As races go, few are more iconic than the 24 Hours of Le Mans.
Just ask Fernando Alonso, who is so keen to secure motorsport’s famous ‘triple crown’ of Monaco, Indy and Le Mans that he is contesting this year’s World Endurance Championship in parallel with his McLaren Formula 1 commitments in a bid to win the 24 Hours and help speed that process along.
So, what is it about Le Mans that makes it so unique?
After all, other 24-hour races are available (Daytona, the Nurburgring, to name just two). And sports car racing, while popular, is still dwarfed by Formula 1.
But, like Indy and Monaco, Le Mans has become a race of legend; a place where the past and present mix effortlessly together, one augmenting the other. And like those other two fabled venues, very little has essentially changed at a racetrack that first held a motor race way back in 1923 – travel to La Sarthe, as the area is known, and you’ll feel the ghosts of racing past, as well as sports car racing’s mind-bogglingly fast and swoopy modern prototypes.
The first cut is the deepest
For Le Mans newbies, that first visit can be a daunting experience.
Most racing circuits feel big; but Le Mans is vast – 8.5 miles, or almost 14km, long. Crowds over the race weekend are dense, sprawling, noisy and sometimes seemingly indifferent to the 200mph spectacle taking place metres away from them.
The race itself also feels pretty intimidating. For a Formula 1 fan, more used to the two-hour cut and thrust of a Sunday afternoon, it can feel endless and disorientating, a race where you’ll find yourself losing track of time, place and self.
There’s no easy way to take in the week-long build-up to a race that sprawls across a whole weekend. If you’re making the trip for the first time this year, the main thing to remember is to just relax.
The trick to understanding and enjoying Le Mans is patience – don’t suddenly dive in, paddle in slowly and let the race slowly engulf you.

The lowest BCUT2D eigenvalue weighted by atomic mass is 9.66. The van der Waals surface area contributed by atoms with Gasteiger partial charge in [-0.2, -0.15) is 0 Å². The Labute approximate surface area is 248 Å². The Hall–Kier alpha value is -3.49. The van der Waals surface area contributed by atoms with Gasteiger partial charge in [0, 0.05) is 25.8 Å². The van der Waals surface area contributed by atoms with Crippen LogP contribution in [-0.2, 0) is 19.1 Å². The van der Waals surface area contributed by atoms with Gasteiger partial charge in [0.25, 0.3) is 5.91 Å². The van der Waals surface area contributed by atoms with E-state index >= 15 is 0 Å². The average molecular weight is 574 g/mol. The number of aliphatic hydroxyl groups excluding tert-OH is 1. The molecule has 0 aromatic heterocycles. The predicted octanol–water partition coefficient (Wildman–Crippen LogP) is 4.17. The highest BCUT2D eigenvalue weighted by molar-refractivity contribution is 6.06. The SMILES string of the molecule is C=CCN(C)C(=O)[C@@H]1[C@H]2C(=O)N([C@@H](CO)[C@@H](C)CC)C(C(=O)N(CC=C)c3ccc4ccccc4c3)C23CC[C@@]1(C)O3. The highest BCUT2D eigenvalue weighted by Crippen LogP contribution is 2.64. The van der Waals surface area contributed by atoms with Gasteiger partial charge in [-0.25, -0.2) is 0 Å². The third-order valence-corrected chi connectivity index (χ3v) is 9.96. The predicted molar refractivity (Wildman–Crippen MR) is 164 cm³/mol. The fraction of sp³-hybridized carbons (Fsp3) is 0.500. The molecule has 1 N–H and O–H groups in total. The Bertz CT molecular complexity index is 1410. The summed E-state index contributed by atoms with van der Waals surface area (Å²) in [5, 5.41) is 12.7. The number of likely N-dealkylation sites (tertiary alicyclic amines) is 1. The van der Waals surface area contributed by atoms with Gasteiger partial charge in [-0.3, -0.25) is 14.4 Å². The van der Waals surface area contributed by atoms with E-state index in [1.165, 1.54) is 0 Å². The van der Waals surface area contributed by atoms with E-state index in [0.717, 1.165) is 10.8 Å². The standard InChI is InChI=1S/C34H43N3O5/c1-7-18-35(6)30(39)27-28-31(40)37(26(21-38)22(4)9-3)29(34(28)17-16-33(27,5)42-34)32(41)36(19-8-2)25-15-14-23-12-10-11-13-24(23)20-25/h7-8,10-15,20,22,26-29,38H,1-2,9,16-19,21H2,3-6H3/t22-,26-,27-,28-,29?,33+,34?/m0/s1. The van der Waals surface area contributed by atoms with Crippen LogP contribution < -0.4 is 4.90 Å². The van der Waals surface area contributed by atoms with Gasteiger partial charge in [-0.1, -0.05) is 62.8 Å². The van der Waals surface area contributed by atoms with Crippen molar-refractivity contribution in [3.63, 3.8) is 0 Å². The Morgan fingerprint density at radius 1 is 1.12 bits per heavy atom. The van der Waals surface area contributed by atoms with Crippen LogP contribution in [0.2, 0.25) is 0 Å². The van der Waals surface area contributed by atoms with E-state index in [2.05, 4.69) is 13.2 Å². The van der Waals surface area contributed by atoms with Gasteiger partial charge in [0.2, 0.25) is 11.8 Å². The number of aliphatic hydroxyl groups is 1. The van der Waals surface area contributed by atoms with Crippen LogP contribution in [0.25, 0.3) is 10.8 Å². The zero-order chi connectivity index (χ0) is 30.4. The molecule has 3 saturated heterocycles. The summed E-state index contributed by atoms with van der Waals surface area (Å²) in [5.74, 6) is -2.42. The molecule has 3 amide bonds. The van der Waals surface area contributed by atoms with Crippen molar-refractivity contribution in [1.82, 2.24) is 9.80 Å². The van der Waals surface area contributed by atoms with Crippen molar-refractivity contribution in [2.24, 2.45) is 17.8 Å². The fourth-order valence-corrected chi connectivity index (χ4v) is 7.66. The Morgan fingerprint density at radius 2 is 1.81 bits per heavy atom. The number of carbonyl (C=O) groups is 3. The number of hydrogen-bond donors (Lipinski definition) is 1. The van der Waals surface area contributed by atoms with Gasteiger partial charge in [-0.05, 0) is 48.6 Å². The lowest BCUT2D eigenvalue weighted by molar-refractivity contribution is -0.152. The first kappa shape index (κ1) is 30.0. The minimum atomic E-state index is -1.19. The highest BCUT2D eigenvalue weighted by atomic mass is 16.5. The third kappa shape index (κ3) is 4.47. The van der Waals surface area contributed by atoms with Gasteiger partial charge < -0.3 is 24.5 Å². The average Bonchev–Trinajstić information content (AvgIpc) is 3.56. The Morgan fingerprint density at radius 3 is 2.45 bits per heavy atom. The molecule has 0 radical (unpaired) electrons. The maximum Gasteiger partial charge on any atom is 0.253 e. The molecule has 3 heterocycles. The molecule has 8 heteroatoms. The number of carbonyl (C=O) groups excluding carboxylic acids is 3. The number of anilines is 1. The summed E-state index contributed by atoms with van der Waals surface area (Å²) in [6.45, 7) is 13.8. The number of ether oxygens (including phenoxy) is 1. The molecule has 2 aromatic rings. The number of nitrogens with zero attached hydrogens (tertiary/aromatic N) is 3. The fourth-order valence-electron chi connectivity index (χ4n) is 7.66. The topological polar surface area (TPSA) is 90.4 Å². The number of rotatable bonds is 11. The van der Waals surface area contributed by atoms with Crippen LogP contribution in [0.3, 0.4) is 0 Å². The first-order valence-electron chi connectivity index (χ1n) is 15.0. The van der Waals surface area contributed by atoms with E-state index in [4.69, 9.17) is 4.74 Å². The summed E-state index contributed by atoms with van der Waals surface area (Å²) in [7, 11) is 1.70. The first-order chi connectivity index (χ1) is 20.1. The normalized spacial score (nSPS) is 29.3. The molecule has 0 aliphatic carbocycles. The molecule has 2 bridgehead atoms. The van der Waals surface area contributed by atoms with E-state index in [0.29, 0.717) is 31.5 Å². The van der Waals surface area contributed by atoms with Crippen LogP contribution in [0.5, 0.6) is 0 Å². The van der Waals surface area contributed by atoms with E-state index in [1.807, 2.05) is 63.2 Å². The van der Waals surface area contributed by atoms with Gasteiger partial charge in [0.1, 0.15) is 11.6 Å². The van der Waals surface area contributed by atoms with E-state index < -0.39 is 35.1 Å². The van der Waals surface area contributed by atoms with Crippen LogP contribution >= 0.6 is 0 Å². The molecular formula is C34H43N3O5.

And that’s part of the magic. Le Mans is far more than just a race, it’s an experience. There’s more than enough time to enjoy the on-track action, so unclench and find the route and rhythm that best suits you.
Here’s McLaren’s lowdown on what’s set to be a mighty week in France for Fernando:
Sunday 3 June
The unique nature of the Le Mans circuit demands a pre-race session for the teams. This is a straightforward one-day test and stands alone from the race weekend.
Sunday 10 June
Scrutineering | 10:00 - 18:00
It’s easy to forget that the race takes place in a small town in rural France. For the locals, the race is a huge deal, and warrants a festival atmosphere, full of pageantry and tradition.
The two-day scrutineering session for all 60 cars could easily take place in the paddock, but relocating it to the town centre, where everyone can get close to the teams and machinery, makes it a far more charming and engaging way to kick off the week’s proceedings.
Monday 11 June
Scrutineering | 09:00 - 18:00
Scrutineering continues for a second day. It concludes with a 6pm ceremony for last year’s victors, who are immortalised with a brass plaque of their handprints, situated within the town. Admission for both days is free.
Wednesday 13 June
Free practice | 16:00 - 20:00